End-of-Life Issues, Grief, and Bereavement: What Clinicians Need to Know

End-of-Life Issues, Grief, and Bereavement: What Clinicians Need to Know

End-of-Life Issues, Grief, and Bereavement: What Clinicians Need to Know

End-of-Life Issues, Grief, and Bereavement: What Clinicians Need to Know

Excerpt

End-of-life care is recognized as a critical component of geriatric health care, but is really a component of health across the lifespan. Choices made early in life obviously influence quality of life and decision options at the end of life. The lifespan framework for health care reminds us that end-of-life care is but one more step in a lifelong process. However, awareness that life will end helps us ask questions about values, preferences, choices, and motivations at all ages. Research evidence that death is not as anxiety-provoking for older adults as it was in mid-life does not imply that death awareness is not salient. Indeed, care choices in later life are often viewed differently in the conscious presence of death than in the absence of that awareness. We believe that deep reflection and understanding of end-of-life care enriches clinical understandings of mental health service providers who work with older adults in any context.

Despite its considerable stigma, or perhaps because of it, end-of-life care has ended up being an innovative leader in reconceptualizing health care. Indeed, in recent years, hospice and palliative care models have led the way into integrated care. The models that guide end-of-life care inevitably include multiple disciplines, typically operating as an interprofessional team. The rich interconnectedness of care provided by professionals representing several disciplines has been fostered explicitly in end-of-life care. Many use hospice care as an ideal against which to compare extraordinarily fragmented, pathology-focused, high-tech medical models that dehumanize us at the times when we most need genuine care. Human-to-human care is at the core of excellent health-and wellness-service systems. Ironically, those working at the very end of life seem to have moved farther faster than any other domain of health care in generating new models and standards.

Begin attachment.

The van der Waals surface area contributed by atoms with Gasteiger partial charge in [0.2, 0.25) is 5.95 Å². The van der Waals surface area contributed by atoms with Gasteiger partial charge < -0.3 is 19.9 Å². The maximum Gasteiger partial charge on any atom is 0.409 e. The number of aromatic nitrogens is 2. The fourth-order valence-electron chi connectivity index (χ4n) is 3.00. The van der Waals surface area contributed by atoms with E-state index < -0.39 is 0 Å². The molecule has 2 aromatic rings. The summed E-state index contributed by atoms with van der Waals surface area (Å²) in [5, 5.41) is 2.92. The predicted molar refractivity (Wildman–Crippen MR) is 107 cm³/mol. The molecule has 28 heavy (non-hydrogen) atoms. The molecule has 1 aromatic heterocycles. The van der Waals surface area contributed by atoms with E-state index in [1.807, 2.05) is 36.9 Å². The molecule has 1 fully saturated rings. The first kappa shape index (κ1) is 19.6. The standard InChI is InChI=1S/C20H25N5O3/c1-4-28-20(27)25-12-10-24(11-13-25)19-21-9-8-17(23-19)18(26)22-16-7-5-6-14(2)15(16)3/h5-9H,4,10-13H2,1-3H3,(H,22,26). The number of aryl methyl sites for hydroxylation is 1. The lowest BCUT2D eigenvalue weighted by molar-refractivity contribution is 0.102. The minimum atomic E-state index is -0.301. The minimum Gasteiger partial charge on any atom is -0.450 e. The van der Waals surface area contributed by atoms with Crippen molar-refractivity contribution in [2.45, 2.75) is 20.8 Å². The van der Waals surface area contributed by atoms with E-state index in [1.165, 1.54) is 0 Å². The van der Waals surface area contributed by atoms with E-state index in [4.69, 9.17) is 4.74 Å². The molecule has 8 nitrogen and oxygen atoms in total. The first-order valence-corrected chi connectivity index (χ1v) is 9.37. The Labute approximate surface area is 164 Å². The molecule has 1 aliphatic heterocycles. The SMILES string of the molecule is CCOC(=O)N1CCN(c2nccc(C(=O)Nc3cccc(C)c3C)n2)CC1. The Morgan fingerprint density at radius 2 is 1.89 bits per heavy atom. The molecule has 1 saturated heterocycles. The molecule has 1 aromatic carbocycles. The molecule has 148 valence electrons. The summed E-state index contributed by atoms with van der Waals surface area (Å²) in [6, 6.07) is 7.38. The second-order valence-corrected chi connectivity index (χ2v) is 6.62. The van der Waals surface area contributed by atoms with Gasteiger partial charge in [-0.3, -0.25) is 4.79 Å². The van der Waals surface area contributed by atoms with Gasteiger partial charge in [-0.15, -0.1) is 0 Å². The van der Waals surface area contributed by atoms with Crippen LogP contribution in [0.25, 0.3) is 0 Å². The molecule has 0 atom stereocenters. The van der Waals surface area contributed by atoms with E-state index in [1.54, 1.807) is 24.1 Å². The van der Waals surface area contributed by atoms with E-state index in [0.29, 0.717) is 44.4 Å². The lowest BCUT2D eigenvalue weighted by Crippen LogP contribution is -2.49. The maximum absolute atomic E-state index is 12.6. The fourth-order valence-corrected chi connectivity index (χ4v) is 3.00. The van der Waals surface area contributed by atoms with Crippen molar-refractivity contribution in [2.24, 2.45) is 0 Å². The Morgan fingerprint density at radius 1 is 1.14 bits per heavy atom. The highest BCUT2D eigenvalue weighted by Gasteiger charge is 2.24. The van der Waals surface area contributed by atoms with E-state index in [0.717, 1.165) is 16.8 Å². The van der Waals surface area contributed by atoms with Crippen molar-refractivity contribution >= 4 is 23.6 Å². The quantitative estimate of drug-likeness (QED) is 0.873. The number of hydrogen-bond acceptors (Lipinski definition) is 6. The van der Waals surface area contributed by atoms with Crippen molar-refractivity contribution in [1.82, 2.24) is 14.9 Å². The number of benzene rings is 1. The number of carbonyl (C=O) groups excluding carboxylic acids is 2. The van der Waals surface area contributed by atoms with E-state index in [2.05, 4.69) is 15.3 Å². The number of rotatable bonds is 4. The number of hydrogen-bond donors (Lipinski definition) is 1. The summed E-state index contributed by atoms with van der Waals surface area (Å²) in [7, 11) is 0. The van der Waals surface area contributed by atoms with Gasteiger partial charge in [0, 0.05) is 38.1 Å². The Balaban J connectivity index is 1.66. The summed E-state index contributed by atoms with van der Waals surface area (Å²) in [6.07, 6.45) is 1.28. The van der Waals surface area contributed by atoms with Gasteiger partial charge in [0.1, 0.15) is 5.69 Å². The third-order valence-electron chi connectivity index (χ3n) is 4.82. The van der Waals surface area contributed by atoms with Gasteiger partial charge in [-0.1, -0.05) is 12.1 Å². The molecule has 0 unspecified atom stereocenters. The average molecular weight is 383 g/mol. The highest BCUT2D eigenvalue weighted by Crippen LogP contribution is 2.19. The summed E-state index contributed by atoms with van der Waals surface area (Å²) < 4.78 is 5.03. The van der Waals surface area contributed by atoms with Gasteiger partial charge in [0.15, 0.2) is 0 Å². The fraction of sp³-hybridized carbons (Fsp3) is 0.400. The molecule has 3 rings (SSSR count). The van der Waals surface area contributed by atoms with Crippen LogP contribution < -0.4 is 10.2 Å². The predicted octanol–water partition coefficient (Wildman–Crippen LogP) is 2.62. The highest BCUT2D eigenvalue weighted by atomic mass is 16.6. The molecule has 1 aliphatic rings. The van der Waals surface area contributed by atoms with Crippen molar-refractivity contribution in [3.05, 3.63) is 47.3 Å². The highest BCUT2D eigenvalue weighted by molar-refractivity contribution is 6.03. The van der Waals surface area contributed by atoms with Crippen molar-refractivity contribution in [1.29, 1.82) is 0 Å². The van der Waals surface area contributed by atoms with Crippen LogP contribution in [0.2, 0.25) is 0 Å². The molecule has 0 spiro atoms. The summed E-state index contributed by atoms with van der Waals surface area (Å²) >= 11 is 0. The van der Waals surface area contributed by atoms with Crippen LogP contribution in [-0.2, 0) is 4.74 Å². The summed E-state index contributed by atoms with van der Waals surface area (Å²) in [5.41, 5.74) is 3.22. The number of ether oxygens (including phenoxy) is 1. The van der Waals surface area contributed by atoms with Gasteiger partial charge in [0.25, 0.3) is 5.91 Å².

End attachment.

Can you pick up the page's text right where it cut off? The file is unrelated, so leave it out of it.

Perhaps it is obvious then why this book is included in Wiley’s Clinical Geropsychology series that is designed to invite and educate practitioners . . .

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